Big thank you from

Remind yourself of the enjoyment of a stroll down memory lane

Lough Neagh (Skimming the Surface)' has recently come into my hands and is one which will grace any bookcase.

It is artistically designed with nothing but the highest quality paper used throughout and an attractive easy-on-the-eye typeface.

As well, the theme - a ramble down memory lane - is one dear to my own heart, an especially well worn one actually, and a wonderfully comprehensive history of every aspect of life on Lough Neagh's banks.

It is unique in that four different researchers, each with his own unique expertise, have combined to present an all embracing picture of an area rich in culture and historical heritage.

Space limitations prevent me from listing the multitude of personages and subjects which are featured but the researchers obviously cast their nets wide, very wide. More than three score of sources are listed under bibliography.

Local historians of the 19th and 20th centuries feature alongside fireside balladeers, with space given to a veteran local basket-maker making his first essay into verse in the same book as the 'daddy of them all' noble laureate, Seamus Heaney. Material dating back to the dawn of Christianity, and beyond, with a dash of other world and humour neatly inserted, gives a picture of an era of strong community shared-ness.

What impresses me is the acumen displayed in winnowing the grain from the chaff. Think of a subject or authority and you will find it in this delightful publication, mind you, it will not be easy as indexing has been omitted but chapter headings are fully informative.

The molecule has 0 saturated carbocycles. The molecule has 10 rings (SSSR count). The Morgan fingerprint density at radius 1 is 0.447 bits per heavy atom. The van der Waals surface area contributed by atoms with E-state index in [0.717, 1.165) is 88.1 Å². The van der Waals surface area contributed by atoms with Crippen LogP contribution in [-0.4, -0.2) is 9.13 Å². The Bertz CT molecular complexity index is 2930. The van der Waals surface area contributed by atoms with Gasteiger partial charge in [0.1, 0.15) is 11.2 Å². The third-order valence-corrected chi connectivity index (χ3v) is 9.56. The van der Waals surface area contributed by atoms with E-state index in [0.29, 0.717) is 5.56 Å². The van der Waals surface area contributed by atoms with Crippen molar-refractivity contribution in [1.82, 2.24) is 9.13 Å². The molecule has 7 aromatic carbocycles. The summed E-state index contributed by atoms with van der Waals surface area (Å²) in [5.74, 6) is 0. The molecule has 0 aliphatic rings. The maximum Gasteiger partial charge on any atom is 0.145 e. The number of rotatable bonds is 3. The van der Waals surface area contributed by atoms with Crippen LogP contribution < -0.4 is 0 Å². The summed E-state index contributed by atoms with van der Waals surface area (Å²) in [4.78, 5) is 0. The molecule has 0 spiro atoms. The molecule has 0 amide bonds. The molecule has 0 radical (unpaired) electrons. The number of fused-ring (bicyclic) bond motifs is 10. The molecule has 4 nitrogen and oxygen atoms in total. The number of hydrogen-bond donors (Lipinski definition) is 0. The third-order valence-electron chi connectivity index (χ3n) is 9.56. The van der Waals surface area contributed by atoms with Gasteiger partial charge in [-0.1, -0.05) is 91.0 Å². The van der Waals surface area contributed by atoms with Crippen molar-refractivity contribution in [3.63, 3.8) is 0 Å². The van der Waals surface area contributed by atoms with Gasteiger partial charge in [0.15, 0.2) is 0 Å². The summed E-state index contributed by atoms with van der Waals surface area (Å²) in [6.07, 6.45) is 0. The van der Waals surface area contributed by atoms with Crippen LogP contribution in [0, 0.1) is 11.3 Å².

They are as follows: 1, Townlands and Placenames; 2, Farming, Fishing and Cottage Crafts; 3, Peat; 4, Transport; 5, Family Names; 6, Cures and Charms, Myths and Legends; 7, Pastimes, Hobbies and Sport; 8, Poems and Writings. The four researchers are: Pascal Downing, Thomas Glenny, Henry McCorry and Gerard Ryan.

Readers will be interested to find Osier Culture and Basket-making is given special mention in the book which was launched at Lisburn Museum.

A video based on the book was purchased by every primary school on Lough Neagh's banks and I am able to say that it will shortly be available on DVD.

Hopefully, the Lough Neagh Regeneration Association Committee's expertise in producing this book of reference will be harnessed to save the age-old craft of basket-making from extinction. I would have liked to have seen that craft and the phasing out of turf-making in the Montiaghs given just a little more highlight, but of course, Brankinstown does not have the only bit of moss of the Lough Neagh wetlands.

Lisburn's rural districts feature prominently. You will learn a lot about church history, legends and charms, superstitions and pilgrimages. The ancient church of La Loo and Portmore Castle, for example, provide many gems of lore. Glenavy, the Church of the Dwarf, the monastery on Ram's Island, the Middle Church and the Ballinderry oak timbers are all chronicled. Even the origin of the name, Gawley's Gate.

I suggest you park the laptops and the ubiquitous mobile, put your feet up and have a good read. The book is available at the Linen Centre, priced £15.

(PS) My mind boggles as I strive to visualise what the people (scribes) of the next century will compile about the 'robots' of our present age so engrossed in instant worldwide communications, the web, etc, etc, that they don't have time to stand and stare. An age of separation in place of togetherism, Every man and woman for him/ herself.

By Pat Smyth
Ulster Star